In Brisbane we settled into a new congregation where I served in several capacities. We were fairly critical of the organization, but always ended up saying, “Jehovah knows and He will rectify things.” John-Paul occasionally chastised us about our critical attitude as he was a very serious and sincere young man. (He became a ministerial servant.)
Subject to Criticism
Both children attended university after their secondary schooling. Although some in the congregation did not like it, it was never brought up with us personally or with me by the other elders. When I started studying for my master’s degree, only one sister approached us and asked if we did not believe that Armageddon was very close. It was Anne that said “even if Armageddon comes tomorrow, what difference does it make if Jan is studying?” Almost 30 years have passed since then.
On our frequent visits to Bethel we were often invited to lunch, mainly by John Wischuk.
John-Paul especially was very much impressed and as he was now studying to be a dentist, he expressed interest in serving as a dentist at Brooklyn Bethel. He was told that after graduating he would be able to serve there. When he graduated in 1983, and after we visited Bethel again, he was told that they did not need him now. This, of course, was a great disappointment to him, especially as a promise had been broken. He decided to go to London, England where he worked several years as a dentist, before returning to Australia. His treatment at Bethel did not help, but I doubt if he would have remained a JW had he gone to Bethel, as he already was disengaging himself.
Our “Crisis of Conscience”
Meanwhile our daughter, Katie, graduated as a journalist and had left home. Once in a while she would join us at a Watchtower study but that was only to please us as she was afraid to hurt us. It was not long afterwards that Anne received Crisis of Conscience. (It was sent anonymously from the USA.) I did not know that she had received the book, nor that she was reading it and crying herself to sleep every evening. After a week or so she gave the book to me with the words, “I think you ought to read this.” Although we’d had misgivings about the organization for a considerable time, to actually read about their misdeeds, conspiracies and falsehoods was a different matter.
Almost immediately we stopped witnessing. I resigned as an elder and we left the congregation. Occasionally we would attend the Sunday meeting at a different congregation, just to put them off the track, as we did not want to be disfellowshipped because of my relatives in The Netherlands, who were fanatic JWs.
In the meantime we had shared the book with a young elder, who often visited us and had the same thoughts as us. However, his wife discovered the book and promptly went to the elders. This resulted in a visit by an elder plus the circuit overseer.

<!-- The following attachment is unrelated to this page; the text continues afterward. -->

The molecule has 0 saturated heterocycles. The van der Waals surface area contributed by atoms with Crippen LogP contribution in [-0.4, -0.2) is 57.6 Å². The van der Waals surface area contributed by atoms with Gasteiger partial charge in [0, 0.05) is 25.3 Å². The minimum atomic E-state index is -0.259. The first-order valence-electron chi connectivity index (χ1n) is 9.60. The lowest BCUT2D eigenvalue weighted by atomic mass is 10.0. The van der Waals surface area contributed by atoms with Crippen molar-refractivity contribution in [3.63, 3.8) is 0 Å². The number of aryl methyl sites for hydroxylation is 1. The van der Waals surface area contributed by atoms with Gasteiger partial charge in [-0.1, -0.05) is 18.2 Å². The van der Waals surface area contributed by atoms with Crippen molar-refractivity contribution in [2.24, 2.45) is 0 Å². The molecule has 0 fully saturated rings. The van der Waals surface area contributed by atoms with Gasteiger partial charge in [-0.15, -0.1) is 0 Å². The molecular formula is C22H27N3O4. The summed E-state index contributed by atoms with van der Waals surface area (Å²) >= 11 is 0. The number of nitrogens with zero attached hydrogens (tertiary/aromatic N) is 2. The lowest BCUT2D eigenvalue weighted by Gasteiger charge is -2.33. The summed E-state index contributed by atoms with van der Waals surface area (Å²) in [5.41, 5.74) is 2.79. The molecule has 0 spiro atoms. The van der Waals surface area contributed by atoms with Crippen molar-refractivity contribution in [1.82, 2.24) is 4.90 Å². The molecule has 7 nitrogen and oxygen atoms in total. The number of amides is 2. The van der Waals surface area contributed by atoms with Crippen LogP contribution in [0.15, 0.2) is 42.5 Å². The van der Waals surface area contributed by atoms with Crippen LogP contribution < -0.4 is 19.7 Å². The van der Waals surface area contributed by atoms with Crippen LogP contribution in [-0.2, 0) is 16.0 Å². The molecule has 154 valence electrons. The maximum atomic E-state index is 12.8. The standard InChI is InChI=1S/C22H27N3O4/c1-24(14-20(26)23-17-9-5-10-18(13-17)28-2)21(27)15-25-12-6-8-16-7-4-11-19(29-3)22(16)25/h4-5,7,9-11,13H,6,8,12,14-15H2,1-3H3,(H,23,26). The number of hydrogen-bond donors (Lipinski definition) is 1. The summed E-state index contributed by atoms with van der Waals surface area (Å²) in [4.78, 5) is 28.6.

After a lot of small talk, towards the end of the visit the circuit overseer asked, “How well do you know Ray Franz?” We replied that we had never met him. We said that we knew his uncle Fred quite well and that we always met up with him when visiting Bethel. “But you read Ray Franz’s book, didn’t you?” the CO said.
I replied, “Who told you that?”
“Well,” he said, “if you tell me that you read the book, I’ll tell you who told me.”
“Yes,” I said, “we have read the book.” But when I asked who had told him, he said he could not reveal that.
They left shortly after and soon we had to appear before the committee. We agreed on one condition that this CO would not be present because he had lied to us. When we arrived at the hearing, the CO was there. We immediately went to our car to go home, indicating that we would not be meeting with this liar.
It was then decided that the meeting would take place without the CO present. We were warned not to read apostate literature but were not disciplined or disfellowshipped.
A little while later when in a different congregation, we shared some information with a brother we thought we could trust. He betrayed us to the district overseer who was visiting. Again we were called into a meeting. This time a DO, a CO (not the same one as before), and the local committee were present. The DO and the CO wanted to disfellowship us, but the local brothers decided to only discipline us. I was not to pray, give talks, or comment during the meetings. Anne was not allowed to comment. Strangely enough we were allowed to go into field service (which we did not do anyway).
Some time later we moved from Brisbane to Melbourne where I was offered a position at a private Christian College. Years before, Katie had moved to Melbourne. Thus we did not hesitate to take the position. It was then that we decided to start attending the Christian Reformed Church. As I had belonged to the Dutch Reformed Church when I grew up, we found the services – and especially the singing – very appealing. We made many new friends, who were mostly genuine Christians.
Although we do not believe that there is a “perfect” church, we are happy and content to be part of a Christian community.
Jan and Anne Langbroek